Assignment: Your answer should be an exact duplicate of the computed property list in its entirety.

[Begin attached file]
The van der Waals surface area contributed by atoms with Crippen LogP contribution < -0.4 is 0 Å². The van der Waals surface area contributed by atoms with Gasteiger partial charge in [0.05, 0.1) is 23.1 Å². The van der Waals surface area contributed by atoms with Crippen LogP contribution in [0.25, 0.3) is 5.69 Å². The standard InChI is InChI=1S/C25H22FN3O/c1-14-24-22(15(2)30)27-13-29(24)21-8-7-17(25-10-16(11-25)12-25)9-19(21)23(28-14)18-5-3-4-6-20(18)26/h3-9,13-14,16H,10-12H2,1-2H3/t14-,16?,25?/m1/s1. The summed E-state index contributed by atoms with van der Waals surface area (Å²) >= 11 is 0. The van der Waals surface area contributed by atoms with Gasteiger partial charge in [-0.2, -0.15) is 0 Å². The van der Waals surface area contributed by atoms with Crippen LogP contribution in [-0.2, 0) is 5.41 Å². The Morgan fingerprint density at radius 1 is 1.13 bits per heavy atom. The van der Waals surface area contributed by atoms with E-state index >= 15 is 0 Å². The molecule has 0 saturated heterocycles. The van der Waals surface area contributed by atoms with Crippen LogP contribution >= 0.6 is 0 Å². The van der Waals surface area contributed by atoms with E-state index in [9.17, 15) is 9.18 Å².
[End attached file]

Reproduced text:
The van der Waals surface area contributed by atoms with Crippen LogP contribution < -0.4 is 0 Å². The van der Waals surface area contributed by atoms with Gasteiger partial charge in [0.05, 0.1) is 23.1 Å². The van der Waals surface area contributed by atoms with Crippen LogP contribution in [0.25, 0.3) is 5.69 Å². The standard InChI is InChI=1S/C25H22FN3O/c1-14-24-22(15(2)30)27-13-29(24)21-8-7-17(25-10-16(11-25)12-25)9-19(21)23(28-14)18-5-3-4-6-20(18)26/h3-9,13-14,16H,10-12H2,1-2H3/t14-,16?,25?/m1/s1. The summed E-state index contributed by atoms with van der Waals surface area (Å²) >= 11 is 0. The van der Waals surface area contributed by atoms with Gasteiger partial charge in [-0.2, -0.15) is 0 Å². The van der Waals surface area contributed by atoms with Crippen LogP contribution in [-0.2, 0) is 5.41 Å². The Morgan fingerprint density at radius 1 is 1.13 bits per heavy atom. The van der Waals surface area contributed by atoms with E-state index >= 15 is 0 Å². The molecule has 0 saturated heterocycles. The van der Waals surface area contributed by atoms with Crippen LogP contribution >= 0.6 is 0 Å². The van der Waals surface area contributed by atoms with E-state index in [9.17, 15) is 9.18 Å².